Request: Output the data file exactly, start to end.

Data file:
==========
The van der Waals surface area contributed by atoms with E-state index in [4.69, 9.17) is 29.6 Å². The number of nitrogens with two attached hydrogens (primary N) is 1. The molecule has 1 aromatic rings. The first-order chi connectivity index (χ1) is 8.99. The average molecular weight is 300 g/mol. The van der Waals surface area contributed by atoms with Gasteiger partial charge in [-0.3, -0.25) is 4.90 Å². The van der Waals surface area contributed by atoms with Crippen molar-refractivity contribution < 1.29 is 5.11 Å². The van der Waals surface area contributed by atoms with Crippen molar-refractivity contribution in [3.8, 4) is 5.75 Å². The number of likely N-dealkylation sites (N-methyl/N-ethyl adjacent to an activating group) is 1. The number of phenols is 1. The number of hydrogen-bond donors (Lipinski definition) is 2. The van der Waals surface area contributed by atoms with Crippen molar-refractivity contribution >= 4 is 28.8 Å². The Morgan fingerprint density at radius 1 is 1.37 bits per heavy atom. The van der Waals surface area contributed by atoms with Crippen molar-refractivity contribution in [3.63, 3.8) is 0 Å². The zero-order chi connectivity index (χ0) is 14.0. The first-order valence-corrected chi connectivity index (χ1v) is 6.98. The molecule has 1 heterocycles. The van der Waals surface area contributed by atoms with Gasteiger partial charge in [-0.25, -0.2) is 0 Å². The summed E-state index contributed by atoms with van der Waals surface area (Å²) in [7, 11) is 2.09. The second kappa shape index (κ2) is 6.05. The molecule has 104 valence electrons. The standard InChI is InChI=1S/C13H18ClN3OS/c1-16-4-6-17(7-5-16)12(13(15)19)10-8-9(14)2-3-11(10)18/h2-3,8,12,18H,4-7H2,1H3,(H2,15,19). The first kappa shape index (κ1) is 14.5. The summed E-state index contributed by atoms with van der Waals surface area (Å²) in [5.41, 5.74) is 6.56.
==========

The van der Waals surface area contributed by atoms with E-state index in [4.69, 9.17) is 29.6 Å². The number of nitrogens with two attached hydrogens (primary N) is 1. The molecule has 1 aromatic rings. The first-order chi connectivity index (χ1) is 8.99. The average molecular weight is 300 g/mol. The van der Waals surface area contributed by atoms with Gasteiger partial charge in [-0.3, -0.25) is 4.90 Å². The van der Waals surface area contributed by atoms with Crippen molar-refractivity contribution < 1.29 is 5.11 Å². The van der Waals surface area contributed by atoms with Crippen molar-refractivity contribution in [3.8, 4) is 5.75 Å². The number of likely N-dealkylation sites (N-methyl/N-ethyl adjacent to an activating group) is 1. The number of phenols is 1. The number of hydrogen-bond donors (Lipinski definition) is 2. The van der Waals surface area contributed by atoms with Crippen molar-refractivity contribution >= 4 is 28.8 Å². The Morgan fingerprint density at radius 1 is 1.37 bits per heavy atom. The van der Waals surface area contributed by atoms with Crippen molar-refractivity contribution in [3.63, 3.8) is 0 Å². The zero-order chi connectivity index (χ0) is 14.0. The first-order valence-corrected chi connectivity index (χ1v) is 6.98. The molecule has 1 heterocycles. The van der Waals surface area contributed by atoms with Gasteiger partial charge in [-0.25, -0.2) is 0 Å². The summed E-state index contributed by atoms with van der Waals surface area (Å²) in [7, 11) is 2.09. The second kappa shape index (κ2) is 6.05. The molecule has 104 valence electrons. The standard InChI is InChI=1S/C13H18ClN3OS/c1-16-4-6-17(7-5-16)12(13(15)19)10-8-9(14)2-3-11(10)18/h2-3,8,12,18H,4-7H2,1H3,(H2,15,19). The first kappa shape index (κ1) is 14.5. The summed E-state index contributed by atoms with van der Waals surface area (Å²) in [5.41, 5.74) is 6.56.